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Hibiscusmatters 19 March 2014 | 19

Cuisine with Dame Alison Holst www.hyndman.co.nz

Finger on the pulse

Several recipes in Deliciously Healthy Recipes for the Whole Family (Hyndman Publishing) include pulses such as lentils, chickpeas and cooked dried beans. These are a wonderful source of carbohydrate, protein and fibre and excellent in a whole range of main courses and salads. Chickpeas add flavour and texture to these tasty meatballs.

Mediterranean Meatballs in Pita Pockets

For 4 servings 1 medium onion, peeled 1 large clove garlic, peeled 310g can chickpeas, rinsed and drained 500g lean lamb mince 1 tsp each ground cumin and dried mint ½ tsp each cinnamon and chilli powder ½ tsp salt Sauce: 1 cup plain low-fat unsweetened yoghurt 2 Tbsp lemon juice 2 Tbsp tahini ¼ tsp salt To serve: 4 large (20cm) wholemeal pita breads, warmed ½ lettuce, shredded 2 medium tomatoes, diced 1–2 medium carrot/s, grated Heat the oven to 200°C with the rack in the middle. Put the onion and garlic in a food processor and chop finely. Add the (drained) chickpeas and process until these are roughly chopped. Break the mince up into 6–8 chunks and drop these into the processor along with the spices, herbs and salt. Process in short bursts until everything is well mixed and beginning to hold together. Remove the mixture from the bowl and divide into quarters. Working with wet hands, divide each quarter into four even portions and shape into 16 neat balls. Arrange the meatballs on a Teflon or baking paper lined oven tray and bake for 12–15 minutes, turning once after 6 minutes, until golden brown. While the meatballs cook, combine the sauce ingredients in a small bowl and prepare the accompaniments. To serve, split the pita breads (halve them first if you like) then fill each with shredded lettuce, chopped tomato, shredded carrot and meatballs. Finish each pocket off with a spoonful or two of sauce and serve. Hibiscus Matters has one copy of Simon and Alison Holst’s Deliciously Healthy Recipes for the Whole Family to give away. To be in to win, write your name, address and daytime phone number on the back of an envelope and post to Deliciously Healthy Recipes, Hibiscus Matters, Unit G, Tamariki Plaza, 18 Tamariki Ave, Orewa 0931. Entries close April 4. CONGRATULATIONS to Mrs G Dinneen of Hatfields Beach, winner of Marvellous Muffins (Hyndman Publishing).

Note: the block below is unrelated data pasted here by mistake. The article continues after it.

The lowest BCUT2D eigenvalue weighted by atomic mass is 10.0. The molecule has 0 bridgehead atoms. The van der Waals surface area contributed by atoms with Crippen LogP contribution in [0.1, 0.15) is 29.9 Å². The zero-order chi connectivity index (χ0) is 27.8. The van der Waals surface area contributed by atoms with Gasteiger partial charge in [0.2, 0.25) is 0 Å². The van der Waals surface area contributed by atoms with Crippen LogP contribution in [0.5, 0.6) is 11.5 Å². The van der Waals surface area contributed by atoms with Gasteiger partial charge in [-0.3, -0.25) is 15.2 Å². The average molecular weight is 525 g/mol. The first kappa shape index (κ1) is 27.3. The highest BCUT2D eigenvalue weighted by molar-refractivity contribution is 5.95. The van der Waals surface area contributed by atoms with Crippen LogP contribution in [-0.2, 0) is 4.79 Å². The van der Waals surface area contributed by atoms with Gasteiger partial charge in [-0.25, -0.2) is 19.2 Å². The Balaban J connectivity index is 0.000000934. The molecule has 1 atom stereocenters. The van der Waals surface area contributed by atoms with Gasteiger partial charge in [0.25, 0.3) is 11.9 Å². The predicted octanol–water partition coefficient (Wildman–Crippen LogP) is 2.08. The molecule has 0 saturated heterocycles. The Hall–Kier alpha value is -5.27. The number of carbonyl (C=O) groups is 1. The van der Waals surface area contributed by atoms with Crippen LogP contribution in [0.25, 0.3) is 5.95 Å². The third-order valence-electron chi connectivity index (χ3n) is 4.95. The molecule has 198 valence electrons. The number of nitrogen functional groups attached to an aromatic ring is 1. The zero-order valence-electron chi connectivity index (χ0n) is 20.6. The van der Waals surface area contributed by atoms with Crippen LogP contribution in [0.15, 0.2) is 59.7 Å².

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Northern Arena, 8 Polarity Rise, Silverdale. cnr Whangaparaoa Rd & Hibiscus Coast Highway

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20 | Hibiscusmatters 19 March 2014

Health with Laurinda Howarth laurinda@funfit.co.nz

It all starts here

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We live in a world seduced by the word ‘easy’. We want to look great and be spectacularly fit but we don’t want to have to exercise to get there. Maybe you want a successful career but wonder if there’s a way to reach the top of the ladder without having to work hard and be disciplined? When it comes to making changes in our lives to achieve great health, one of the most important factors is often over looked: your commitment to achieving the desired result. To realise your full potential, you’ve got to play at 100 percent and put 100 percent of yourself into it. Very few people actually put everything they can into achieving their desired results and then can feel hard done by when they don’t reach the target. It’s much like an athlete, if they don’t do the training, they won’t perform at their best and they won’t get the gold medal that they want. The only person who changes their life is the person who is committed to changing their life. Remember, if nothing changes, nothing changes. We dream of living fearless, joy-filled lives but we all too often avoid the very best practices – like getting up early, taking risks, setting goals or reading – that are certain to deliver results. With an attitude similar to an athlete, there’s nothing that will stop you from getting the results that you want. It is often the case that you may have tried several times before and not succeeded, and are too afraid to try again. When thinking of these past attempts where you didn’t achieve the desired result, ask yourself, ‘did I take responsibility for my own life and my own results?’ You are the only person who can change your own life, whether it be big or small changes. Once you gain that level of commitment to yourself and achieving success the word ‘try’ won’t exist, as there is only one possible outcome – success. Whether it is to lose weight, get fit, be more active with your kids, or learn to eat clean food the outcome to learning and investing in yourself will come down to the commitment you have to yourself and to achieving success. An exercise that can be helpful to show how committed you are to your results is to write for at least one A4 page about why you are committed to do achieving your desired outcome. Then, anytime you feel like you are losing focus or motivation, just look at why you are committed to making this work and keep taking action. Hibiscus Matters’ new health columnist Laurinda Howarth has been in the fitness industry since 2010 and was a finalist in the NZ Fitness Awards last year. She has a strong interest in empowering women to live a healthy fun filled life and is the founder of Funfit, which she says enables her to create a fun, friendly, women-only fitness community.